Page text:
This post is a follow up on the previous post.
Snow has been the most central feature of my works in the series of landscapes. It’s been a hallmark in which my followers has been able to recognise my works for over a decade. I felt it was time to challenge this modus and try something different. It proved to be a much more complex and difficult task than expected.
The patches of snow usually simplifies and draws up the landscape, creating a wonderful dynamic. The lack thereof forced me to get stuck into a lot of tiny details. It’s hard to simplify without creating a mess. I have observed this problem in numerous landscape paintings by other artists, and can only imagine the struggle they have gone trough. Yet, when you finally get there, the result can be very rewarding. There is no quick way to do this. You have to take one feature at the time and slowly build up the layers.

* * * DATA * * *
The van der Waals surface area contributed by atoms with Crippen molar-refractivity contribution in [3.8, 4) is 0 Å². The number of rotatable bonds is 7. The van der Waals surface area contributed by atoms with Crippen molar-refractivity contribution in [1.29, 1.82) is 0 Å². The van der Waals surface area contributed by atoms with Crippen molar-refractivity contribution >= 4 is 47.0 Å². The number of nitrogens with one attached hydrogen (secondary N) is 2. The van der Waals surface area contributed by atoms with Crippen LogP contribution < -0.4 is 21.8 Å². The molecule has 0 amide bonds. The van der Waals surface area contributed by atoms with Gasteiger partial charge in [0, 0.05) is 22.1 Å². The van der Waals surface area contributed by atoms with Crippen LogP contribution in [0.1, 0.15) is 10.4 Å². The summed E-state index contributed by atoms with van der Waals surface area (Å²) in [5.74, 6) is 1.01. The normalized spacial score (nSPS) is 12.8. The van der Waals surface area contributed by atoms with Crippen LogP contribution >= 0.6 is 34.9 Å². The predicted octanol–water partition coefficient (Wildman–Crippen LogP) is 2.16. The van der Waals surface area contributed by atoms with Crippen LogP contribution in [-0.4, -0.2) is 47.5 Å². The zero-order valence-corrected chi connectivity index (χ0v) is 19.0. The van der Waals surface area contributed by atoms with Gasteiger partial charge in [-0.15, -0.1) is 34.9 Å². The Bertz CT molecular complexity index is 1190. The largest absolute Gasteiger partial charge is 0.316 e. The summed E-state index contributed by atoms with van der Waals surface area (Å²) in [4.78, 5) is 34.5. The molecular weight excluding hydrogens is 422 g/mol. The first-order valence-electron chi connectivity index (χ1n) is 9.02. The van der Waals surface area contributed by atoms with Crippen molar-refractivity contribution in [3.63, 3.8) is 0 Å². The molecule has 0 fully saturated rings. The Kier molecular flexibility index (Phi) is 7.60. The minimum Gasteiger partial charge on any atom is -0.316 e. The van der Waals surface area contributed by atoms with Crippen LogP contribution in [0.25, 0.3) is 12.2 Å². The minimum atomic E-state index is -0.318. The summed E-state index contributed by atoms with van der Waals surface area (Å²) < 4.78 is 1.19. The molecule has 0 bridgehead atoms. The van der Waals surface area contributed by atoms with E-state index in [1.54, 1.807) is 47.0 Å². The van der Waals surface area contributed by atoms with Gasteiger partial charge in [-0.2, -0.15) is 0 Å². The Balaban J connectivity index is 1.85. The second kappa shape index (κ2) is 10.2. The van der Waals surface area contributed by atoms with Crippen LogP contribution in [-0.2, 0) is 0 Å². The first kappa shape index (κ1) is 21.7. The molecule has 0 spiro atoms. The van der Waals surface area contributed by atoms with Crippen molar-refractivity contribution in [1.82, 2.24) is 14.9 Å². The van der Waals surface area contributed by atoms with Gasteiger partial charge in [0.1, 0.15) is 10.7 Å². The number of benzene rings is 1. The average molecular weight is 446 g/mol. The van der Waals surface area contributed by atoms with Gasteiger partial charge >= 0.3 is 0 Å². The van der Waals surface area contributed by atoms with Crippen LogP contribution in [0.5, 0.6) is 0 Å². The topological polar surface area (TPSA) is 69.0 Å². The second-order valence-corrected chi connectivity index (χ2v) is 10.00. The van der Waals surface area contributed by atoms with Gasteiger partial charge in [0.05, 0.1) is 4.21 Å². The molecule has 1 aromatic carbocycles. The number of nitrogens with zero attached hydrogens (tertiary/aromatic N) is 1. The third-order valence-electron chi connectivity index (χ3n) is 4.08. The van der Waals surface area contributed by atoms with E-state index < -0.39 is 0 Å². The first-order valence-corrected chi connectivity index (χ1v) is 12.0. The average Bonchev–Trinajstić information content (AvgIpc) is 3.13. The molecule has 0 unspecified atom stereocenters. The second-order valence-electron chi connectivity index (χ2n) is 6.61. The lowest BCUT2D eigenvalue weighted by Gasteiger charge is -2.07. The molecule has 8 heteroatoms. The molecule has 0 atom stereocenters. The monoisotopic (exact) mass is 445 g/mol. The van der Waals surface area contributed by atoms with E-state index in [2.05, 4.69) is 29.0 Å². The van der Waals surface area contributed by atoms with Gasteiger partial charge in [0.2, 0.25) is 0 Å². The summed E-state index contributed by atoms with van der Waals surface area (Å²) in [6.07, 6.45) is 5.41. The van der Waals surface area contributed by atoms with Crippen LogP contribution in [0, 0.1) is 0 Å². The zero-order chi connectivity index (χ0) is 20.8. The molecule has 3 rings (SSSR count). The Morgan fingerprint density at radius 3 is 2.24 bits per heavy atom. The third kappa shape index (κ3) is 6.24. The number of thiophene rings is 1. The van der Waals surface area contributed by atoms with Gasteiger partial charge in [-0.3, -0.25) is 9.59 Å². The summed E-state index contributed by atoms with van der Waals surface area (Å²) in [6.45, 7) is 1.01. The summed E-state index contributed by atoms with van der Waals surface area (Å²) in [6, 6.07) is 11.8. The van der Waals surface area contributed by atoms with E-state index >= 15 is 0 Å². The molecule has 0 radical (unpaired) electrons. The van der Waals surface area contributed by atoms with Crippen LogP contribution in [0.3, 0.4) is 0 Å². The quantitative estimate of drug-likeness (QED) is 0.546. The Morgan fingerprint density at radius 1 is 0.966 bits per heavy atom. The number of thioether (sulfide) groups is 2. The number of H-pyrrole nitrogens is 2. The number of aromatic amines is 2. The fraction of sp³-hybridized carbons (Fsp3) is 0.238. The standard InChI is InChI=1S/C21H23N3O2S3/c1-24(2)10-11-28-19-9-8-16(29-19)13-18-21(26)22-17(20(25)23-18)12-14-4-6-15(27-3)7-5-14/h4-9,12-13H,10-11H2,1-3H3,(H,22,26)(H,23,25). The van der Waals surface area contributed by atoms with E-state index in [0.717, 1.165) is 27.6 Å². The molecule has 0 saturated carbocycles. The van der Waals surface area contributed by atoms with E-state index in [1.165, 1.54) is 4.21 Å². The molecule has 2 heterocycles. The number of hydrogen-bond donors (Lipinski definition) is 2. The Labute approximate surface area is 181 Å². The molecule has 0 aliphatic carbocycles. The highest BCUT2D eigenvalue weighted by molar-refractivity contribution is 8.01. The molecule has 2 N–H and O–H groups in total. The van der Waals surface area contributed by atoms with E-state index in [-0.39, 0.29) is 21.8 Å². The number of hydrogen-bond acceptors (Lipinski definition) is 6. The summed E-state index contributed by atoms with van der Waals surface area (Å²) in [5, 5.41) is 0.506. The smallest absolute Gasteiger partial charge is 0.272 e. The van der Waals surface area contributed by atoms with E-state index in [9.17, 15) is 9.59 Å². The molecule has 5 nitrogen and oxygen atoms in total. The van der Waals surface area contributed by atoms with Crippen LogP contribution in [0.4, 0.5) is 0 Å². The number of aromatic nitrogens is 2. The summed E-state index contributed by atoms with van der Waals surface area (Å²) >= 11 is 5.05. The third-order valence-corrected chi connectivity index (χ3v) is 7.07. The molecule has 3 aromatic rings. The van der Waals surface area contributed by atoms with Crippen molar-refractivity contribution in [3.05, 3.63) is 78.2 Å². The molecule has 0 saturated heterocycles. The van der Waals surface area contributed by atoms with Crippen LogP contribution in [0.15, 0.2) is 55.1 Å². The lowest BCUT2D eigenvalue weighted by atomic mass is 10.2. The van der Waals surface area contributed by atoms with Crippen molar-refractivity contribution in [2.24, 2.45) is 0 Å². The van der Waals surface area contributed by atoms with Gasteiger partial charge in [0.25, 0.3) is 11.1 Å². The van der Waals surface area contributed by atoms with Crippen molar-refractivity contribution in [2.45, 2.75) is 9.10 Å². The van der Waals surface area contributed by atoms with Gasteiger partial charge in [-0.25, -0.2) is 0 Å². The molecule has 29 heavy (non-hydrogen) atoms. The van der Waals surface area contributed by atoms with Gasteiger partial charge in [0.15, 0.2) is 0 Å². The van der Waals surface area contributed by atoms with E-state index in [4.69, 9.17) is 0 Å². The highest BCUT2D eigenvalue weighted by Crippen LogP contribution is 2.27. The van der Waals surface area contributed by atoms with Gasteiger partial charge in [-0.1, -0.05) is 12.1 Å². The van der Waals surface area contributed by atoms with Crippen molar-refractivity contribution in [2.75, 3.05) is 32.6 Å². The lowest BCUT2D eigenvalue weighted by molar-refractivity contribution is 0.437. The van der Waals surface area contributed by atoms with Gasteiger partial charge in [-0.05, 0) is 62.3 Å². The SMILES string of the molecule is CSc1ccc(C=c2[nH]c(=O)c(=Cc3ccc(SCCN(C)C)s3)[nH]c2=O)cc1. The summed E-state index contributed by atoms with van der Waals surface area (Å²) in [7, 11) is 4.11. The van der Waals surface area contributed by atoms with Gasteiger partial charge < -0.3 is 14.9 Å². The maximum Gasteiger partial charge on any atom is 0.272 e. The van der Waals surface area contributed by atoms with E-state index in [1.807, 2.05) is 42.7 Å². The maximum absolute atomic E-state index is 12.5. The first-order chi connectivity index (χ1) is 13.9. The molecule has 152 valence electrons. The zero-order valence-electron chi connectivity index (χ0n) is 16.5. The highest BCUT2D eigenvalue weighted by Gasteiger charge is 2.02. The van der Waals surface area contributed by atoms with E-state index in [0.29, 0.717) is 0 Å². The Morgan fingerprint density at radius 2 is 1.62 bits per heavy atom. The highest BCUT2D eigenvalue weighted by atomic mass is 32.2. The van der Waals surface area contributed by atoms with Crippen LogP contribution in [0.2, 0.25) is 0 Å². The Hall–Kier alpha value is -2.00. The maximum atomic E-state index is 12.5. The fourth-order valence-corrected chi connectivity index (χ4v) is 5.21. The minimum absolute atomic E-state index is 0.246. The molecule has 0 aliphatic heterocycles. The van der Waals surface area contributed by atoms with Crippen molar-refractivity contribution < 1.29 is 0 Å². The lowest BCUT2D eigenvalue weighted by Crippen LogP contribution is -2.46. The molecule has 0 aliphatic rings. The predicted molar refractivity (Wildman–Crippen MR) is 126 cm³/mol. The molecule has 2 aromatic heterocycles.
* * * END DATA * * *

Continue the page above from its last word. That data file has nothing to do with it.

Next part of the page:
The lake in this painting is the reservoir of the biggest hydro power plant in Etne, and a dam was built in the first half of the 20th century. They also drilled a passage, allowing them to taketh level down 11 meters. The dam also gained 11 meters, giving this reservoir a total range of 22 meters. At low level, the landscape turns in to a moon like environment, exposing the lakebed and all its minerals. It sure can be exiting to explore, but the visual impact is brutal. The maximum water level can be seen in the small green patch on top of the hill in the mid ground. This rock (or hill) turns into an island when the water level is high. It rarely is, and this is how we usually experience it.
“Løkjelsvatnet”. 120 x 135 cm. Acrylic and oil on canvas.